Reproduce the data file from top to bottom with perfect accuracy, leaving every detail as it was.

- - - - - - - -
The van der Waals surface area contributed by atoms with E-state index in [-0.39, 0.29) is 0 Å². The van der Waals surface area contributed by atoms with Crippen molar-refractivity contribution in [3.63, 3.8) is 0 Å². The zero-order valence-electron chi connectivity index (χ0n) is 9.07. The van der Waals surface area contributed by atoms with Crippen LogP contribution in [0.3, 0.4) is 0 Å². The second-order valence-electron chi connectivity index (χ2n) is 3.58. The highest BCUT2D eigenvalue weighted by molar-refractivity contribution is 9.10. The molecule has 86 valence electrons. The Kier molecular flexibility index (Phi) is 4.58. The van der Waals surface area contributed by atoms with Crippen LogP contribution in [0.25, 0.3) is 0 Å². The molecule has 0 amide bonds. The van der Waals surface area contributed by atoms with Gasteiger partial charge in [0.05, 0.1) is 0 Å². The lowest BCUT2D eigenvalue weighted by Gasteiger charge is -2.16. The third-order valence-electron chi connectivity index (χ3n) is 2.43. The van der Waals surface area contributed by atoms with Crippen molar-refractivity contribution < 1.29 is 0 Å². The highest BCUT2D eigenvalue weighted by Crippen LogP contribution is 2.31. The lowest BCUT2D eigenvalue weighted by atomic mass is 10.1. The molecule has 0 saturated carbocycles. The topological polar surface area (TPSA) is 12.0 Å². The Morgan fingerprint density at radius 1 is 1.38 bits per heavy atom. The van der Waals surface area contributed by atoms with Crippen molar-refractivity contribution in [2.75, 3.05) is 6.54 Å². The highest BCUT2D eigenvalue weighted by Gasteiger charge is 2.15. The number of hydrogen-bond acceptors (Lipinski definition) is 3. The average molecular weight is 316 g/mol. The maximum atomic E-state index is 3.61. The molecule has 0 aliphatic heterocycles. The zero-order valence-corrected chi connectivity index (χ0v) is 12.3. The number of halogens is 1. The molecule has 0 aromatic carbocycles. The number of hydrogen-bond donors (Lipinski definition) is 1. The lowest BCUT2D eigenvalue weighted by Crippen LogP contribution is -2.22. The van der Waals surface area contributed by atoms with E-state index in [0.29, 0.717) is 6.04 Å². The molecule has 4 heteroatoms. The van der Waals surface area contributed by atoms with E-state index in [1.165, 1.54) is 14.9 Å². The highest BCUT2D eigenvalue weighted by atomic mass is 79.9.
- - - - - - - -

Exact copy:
The van der Waals surface area contributed by atoms with E-state index in [-0.39, 0.29) is 0 Å². The van der Waals surface area contributed by atoms with Crippen molar-refractivity contribution in [3.63, 3.8) is 0 Å². The zero-order valence-electron chi connectivity index (χ0n) is 9.07. The van der Waals surface area contributed by atoms with Crippen LogP contribution in [0.3, 0.4) is 0 Å². The second-order valence-electron chi connectivity index (χ2n) is 3.58. The highest BCUT2D eigenvalue weighted by molar-refractivity contribution is 9.10. The molecule has 86 valence electrons. The Kier molecular flexibility index (Phi) is 4.58. The van der Waals surface area contributed by atoms with Crippen LogP contribution in [0.25, 0.3) is 0 Å². The molecule has 0 amide bonds. The van der Waals surface area contributed by atoms with Gasteiger partial charge in [0.05, 0.1) is 0 Å². The lowest BCUT2D eigenvalue weighted by Gasteiger charge is -2.16. The third-order valence-electron chi connectivity index (χ3n) is 2.43. The van der Waals surface area contributed by atoms with Crippen molar-refractivity contribution < 1.29 is 0 Å². The highest BCUT2D eigenvalue weighted by Crippen LogP contribution is 2.31. The lowest BCUT2D eigenvalue weighted by atomic mass is 10.1. The molecule has 0 saturated carbocycles. The topological polar surface area (TPSA) is 12.0 Å². The Morgan fingerprint density at radius 1 is 1.38 bits per heavy atom. The van der Waals surface area contributed by atoms with Crippen molar-refractivity contribution in [2.75, 3.05) is 6.54 Å². The highest BCUT2D eigenvalue weighted by Gasteiger charge is 2.15. The number of hydrogen-bond acceptors (Lipinski definition) is 3. The average molecular weight is 316 g/mol. The maximum atomic E-state index is 3.61. The molecule has 0 aliphatic heterocycles. The zero-order valence-corrected chi connectivity index (χ0v) is 12.3. The number of halogens is 1. The molecule has 0 aromatic carbocycles. The number of hydrogen-bond donors (Lipinski definition) is 1. The lowest BCUT2D eigenvalue weighted by Crippen LogP contribution is -2.22. The van der Waals surface area contributed by atoms with E-state index in [0.29, 0.717) is 6.04 Å². The molecule has 4 heteroatoms. The van der Waals surface area contributed by atoms with E-state index in [1.165, 1.54) is 14.9 Å². The highest BCUT2D eigenvalue weighted by atomic mass is 79.9.